The allure of ambiguity
Back in the ‘50s, I left my West County farm boy life behind in the gently rolling countryside beyond Sebastopol, and came into town to enroll at Santa Rosa Junior College. I was fortunate enough to have Sidney Meller as my first semester English professor there, and over the following two years I was wise enough to take every class he taught after that.
Mr. Meller was a wise and good man, and the author of novels that enjoyed some recognition – although in my opinion not enough. He helped our young minds comprehend the immeasurable demands and nuances of the human condition found in literature, and opened his book-lined home to students wanting to learn to write. He cared deeply for poetry, and for the subtle poetic instincts that he inspired and nourished within each of us.
One spring afternoon, speaking on the differences between fiction and non-fiction, he remarked that in fiction the author could invent an ending where there is no ending. Then he paused and, looking out the window where green lawns reached beyond the nearby oaks, he said – almost under his breath – “I wish I had written more.” Then he seemed to catch himself, and dismissed class early. That night he died peacefully in his sleep.
The meaning of his soft, slightly rueful words has stayed with me half a century since, and more. As definite as our past may be, he helps me realize, what lies ahead can only be completed if we live completely as we go. Destiny is fan-shaped, spread out before us with its infinite unexplored possibilities. The path we walk upon lies entirely behind us, where we have been; what lies ahead is only a trackless landscape, in which every item is the hub of its own universe, upon which every other item turns in a complex dance, never colliding.
Mental health, they say, is the ability to endure an ambiguous life. In reaction to the allure of ambiguity there will always be the lure of decision, of coming to some final conclusion. There are several versions of a legend about Mozart – and sometimes other composers – being taunted by his children (or his wife, or a maid) by playing an incomplete, unresolved scale (do, re, me, fa, sol, la, ti…) that would make him feel compelled to rush to the piano and complete: do! With bated breath, we must always wait for the other shoe to drop.
Sometimes we believe we have come upon a crisis in life, at a crossroads where we aren’t quite sure which direction to take. “I don’t know what to do” is our common complaint, implying that it is somehow wrong of us to not know what to do. We run the risk of making a decision under the influence of believing that we are already somehow wrong. But not knowing what to do is neither good nor bad – it’s simply true. The future must always be unknown.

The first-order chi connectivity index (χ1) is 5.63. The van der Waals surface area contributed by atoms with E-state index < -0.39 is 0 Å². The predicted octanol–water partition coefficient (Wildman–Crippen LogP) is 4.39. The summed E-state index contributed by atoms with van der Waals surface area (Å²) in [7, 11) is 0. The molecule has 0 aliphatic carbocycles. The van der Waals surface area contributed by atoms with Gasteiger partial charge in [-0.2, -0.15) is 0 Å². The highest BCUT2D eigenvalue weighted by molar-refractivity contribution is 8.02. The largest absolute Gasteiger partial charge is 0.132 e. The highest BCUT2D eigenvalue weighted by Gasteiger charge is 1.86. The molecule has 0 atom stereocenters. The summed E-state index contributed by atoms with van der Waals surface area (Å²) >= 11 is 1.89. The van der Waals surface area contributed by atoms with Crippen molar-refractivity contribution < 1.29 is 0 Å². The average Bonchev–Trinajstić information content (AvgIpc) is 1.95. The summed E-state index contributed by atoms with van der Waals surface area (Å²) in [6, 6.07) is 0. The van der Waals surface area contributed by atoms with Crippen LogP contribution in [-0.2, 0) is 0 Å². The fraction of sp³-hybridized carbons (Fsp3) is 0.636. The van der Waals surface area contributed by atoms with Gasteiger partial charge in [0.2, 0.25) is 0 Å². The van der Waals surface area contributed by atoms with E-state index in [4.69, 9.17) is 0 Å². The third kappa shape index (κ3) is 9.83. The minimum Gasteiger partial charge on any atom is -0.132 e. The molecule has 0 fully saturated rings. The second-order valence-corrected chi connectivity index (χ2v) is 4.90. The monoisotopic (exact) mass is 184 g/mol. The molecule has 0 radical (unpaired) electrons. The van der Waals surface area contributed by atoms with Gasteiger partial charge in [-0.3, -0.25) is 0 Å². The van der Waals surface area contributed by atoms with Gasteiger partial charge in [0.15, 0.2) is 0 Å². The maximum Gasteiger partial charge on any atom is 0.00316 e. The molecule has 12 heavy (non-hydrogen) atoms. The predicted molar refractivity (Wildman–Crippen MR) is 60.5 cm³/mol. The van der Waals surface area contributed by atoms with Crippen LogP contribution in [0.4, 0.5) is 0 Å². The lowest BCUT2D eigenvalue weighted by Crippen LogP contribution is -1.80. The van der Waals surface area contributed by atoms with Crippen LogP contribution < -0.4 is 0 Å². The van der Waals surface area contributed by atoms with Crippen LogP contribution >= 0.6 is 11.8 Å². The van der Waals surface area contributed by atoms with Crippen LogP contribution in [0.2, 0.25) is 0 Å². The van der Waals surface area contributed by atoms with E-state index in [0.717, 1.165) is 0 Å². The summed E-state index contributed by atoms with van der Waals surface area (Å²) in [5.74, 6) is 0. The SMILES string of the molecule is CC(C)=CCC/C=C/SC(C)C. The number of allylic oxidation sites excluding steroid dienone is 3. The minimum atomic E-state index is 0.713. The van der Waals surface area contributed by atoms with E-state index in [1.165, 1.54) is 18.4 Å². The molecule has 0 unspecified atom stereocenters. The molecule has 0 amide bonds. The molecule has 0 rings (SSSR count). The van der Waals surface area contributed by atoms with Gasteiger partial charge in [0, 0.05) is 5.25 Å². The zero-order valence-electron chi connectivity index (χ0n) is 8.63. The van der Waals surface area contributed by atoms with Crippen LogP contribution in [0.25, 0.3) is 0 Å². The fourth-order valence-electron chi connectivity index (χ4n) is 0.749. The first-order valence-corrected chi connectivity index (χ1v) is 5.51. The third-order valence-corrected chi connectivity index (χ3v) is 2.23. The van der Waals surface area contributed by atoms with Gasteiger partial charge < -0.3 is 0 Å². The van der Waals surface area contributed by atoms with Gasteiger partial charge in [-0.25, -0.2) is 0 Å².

We find ourselves looking in one direction, as far as the eye can see, until the road ahead rises and drops out of view, and then in the other direction, again as far as the eye will go until the road ahead turns, its curve blocking our view. Eventually we must choose, at best according to our deepest values. Then, if we look back, we will see that the road not taken never really existed after all – except as an imagined possibility. What lies back there instead is the place where we had paused to consider and choose our next step – neither a good choice nor a bad choice, but our choice.
As I wrote some time ago, the ideas of “good” and “bad” are really only training wheels that we may remove when we’ve found our own personal balance. This balance of thoughts and feelings can only be found deep within us, seeing things with curiosity rather than discomfort, and drilling down to know how we genuinely feel about them at our own fundamental center – not out there, in a world filled with the distraction of competing opinions.
Let’s not confuse ambiguity, being open to more than one interpretation, with ambivalence – having mixed feelings. Circumstances may seem ambiguous from time to time, but what seems unclear would best make us attentive rather than apprehensive. Although we may not be able to reach a final conclusion on the spot, we can continue on anyway – living completely as we go – not deciding what may be right or wrong, but recognizing what is simply true.
The poet Rilke said it well: “Be patient toward all that is unsolved in your heart and try to love the questions themselves, like locked rooms and like books that are now written in a very foreign tongue. Do not now seek the answers, which cannot be given you because you would not be able to live them. And the point is, to live everything. Live the questions now. Perhaps you will then gradually, without noticing it, live along some distant day into the answer.”
Jim Shere is a psychotherapist with a private practice in Glen Ellen. He is also a writer and poet, and the executive director of the Glen Ellen Historical Society. You are invited to explore his website at jimshere.com.